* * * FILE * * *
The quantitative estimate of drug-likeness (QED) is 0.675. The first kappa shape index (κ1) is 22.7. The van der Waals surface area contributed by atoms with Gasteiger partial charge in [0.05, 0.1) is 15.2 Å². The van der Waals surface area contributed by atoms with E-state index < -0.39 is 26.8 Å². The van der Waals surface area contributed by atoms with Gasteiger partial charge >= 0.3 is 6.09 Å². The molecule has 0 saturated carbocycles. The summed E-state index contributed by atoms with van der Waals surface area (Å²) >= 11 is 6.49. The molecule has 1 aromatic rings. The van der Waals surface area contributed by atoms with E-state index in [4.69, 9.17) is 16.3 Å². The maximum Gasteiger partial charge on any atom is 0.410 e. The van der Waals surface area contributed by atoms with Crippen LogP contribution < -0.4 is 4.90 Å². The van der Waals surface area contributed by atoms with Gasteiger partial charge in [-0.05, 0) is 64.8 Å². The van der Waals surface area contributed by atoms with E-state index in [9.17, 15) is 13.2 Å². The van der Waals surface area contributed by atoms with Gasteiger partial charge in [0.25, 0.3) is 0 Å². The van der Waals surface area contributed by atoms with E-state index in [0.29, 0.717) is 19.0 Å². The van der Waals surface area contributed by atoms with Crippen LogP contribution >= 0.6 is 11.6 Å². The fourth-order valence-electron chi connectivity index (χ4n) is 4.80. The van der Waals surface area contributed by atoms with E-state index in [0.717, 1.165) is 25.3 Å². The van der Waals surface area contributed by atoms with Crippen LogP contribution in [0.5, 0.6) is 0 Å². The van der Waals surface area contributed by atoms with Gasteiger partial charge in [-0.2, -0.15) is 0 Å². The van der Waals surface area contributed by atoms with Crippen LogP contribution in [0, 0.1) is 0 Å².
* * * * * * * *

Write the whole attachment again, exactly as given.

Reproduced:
The quantitative estimate of drug-likeness (QED) is 0.675. The first kappa shape index (κ1) is 22.7. The van der Waals surface area contributed by atoms with Gasteiger partial charge in [0.05, 0.1) is 15.2 Å². The van der Waals surface area contributed by atoms with E-state index < -0.39 is 26.8 Å². The van der Waals surface area contributed by atoms with Gasteiger partial charge >= 0.3 is 6.09 Å². The molecule has 0 saturated carbocycles. The summed E-state index contributed by atoms with van der Waals surface area (Å²) >= 11 is 6.49. The molecule has 1 aromatic rings. The van der Waals surface area contributed by atoms with E-state index in [4.69, 9.17) is 16.3 Å². The maximum Gasteiger partial charge on any atom is 0.410 e. The van der Waals surface area contributed by atoms with Crippen LogP contribution < -0.4 is 4.90 Å². The van der Waals surface area contributed by atoms with Gasteiger partial charge in [-0.05, 0) is 64.8 Å². The van der Waals surface area contributed by atoms with E-state index in [9.17, 15) is 13.2 Å². The van der Waals surface area contributed by atoms with Gasteiger partial charge in [0.25, 0.3) is 0 Å². The van der Waals surface area contributed by atoms with E-state index in [0.29, 0.717) is 19.0 Å². The van der Waals surface area contributed by atoms with Crippen LogP contribution >= 0.6 is 11.6 Å². The fourth-order valence-electron chi connectivity index (χ4n) is 4.80. The van der Waals surface area contributed by atoms with E-state index in [0.717, 1.165) is 25.3 Å². The van der Waals surface area contributed by atoms with Crippen LogP contribution in [0.5, 0.6) is 0 Å². The van der Waals surface area contributed by atoms with Gasteiger partial charge in [-0.2, -0.15) is 0 Å². The van der Waals surface area contributed by atoms with Crippen LogP contribution in [0, 0.1) is 0 Å².